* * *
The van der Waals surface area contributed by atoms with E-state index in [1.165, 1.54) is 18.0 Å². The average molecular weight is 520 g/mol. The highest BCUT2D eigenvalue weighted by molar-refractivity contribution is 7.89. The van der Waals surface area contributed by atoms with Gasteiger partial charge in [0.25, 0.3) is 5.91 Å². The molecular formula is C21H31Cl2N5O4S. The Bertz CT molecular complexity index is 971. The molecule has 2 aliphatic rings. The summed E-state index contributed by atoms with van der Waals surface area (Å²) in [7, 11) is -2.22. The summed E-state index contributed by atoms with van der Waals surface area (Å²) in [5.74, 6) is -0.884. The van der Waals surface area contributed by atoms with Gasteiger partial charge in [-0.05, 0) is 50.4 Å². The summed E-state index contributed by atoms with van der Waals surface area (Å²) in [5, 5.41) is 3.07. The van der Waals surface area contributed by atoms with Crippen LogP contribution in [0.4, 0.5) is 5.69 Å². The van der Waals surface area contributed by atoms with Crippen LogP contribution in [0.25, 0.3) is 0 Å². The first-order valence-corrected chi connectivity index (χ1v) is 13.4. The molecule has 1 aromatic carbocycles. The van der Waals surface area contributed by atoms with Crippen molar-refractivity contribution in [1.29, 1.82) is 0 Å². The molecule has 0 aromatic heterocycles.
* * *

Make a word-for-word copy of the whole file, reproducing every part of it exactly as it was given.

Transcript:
The van der Waals surface area contributed by atoms with E-state index in [1.165, 1.54) is 18.0 Å². The average molecular weight is 520 g/mol. The highest BCUT2D eigenvalue weighted by molar-refractivity contribution is 7.89. The van der Waals surface area contributed by atoms with Gasteiger partial charge in [0.25, 0.3) is 5.91 Å². The molecular formula is C21H31Cl2N5O4S. The Bertz CT molecular complexity index is 971. The molecule has 2 aliphatic rings. The summed E-state index contributed by atoms with van der Waals surface area (Å²) in [7, 11) is -2.22. The summed E-state index contributed by atoms with van der Waals surface area (Å²) in [5.74, 6) is -0.884. The van der Waals surface area contributed by atoms with Gasteiger partial charge in [-0.05, 0) is 50.4 Å². The summed E-state index contributed by atoms with van der Waals surface area (Å²) in [5, 5.41) is 3.07. The van der Waals surface area contributed by atoms with Crippen LogP contribution in [0.4, 0.5) is 5.69 Å². The van der Waals surface area contributed by atoms with Crippen LogP contribution in [0.25, 0.3) is 0 Å². The first-order valence-corrected chi connectivity index (χ1v) is 13.4. The molecule has 1 aromatic carbocycles. The van der Waals surface area contributed by atoms with Crippen molar-refractivity contribution in [1.29, 1.82) is 0 Å². The molecule has 0 aromatic heterocycles.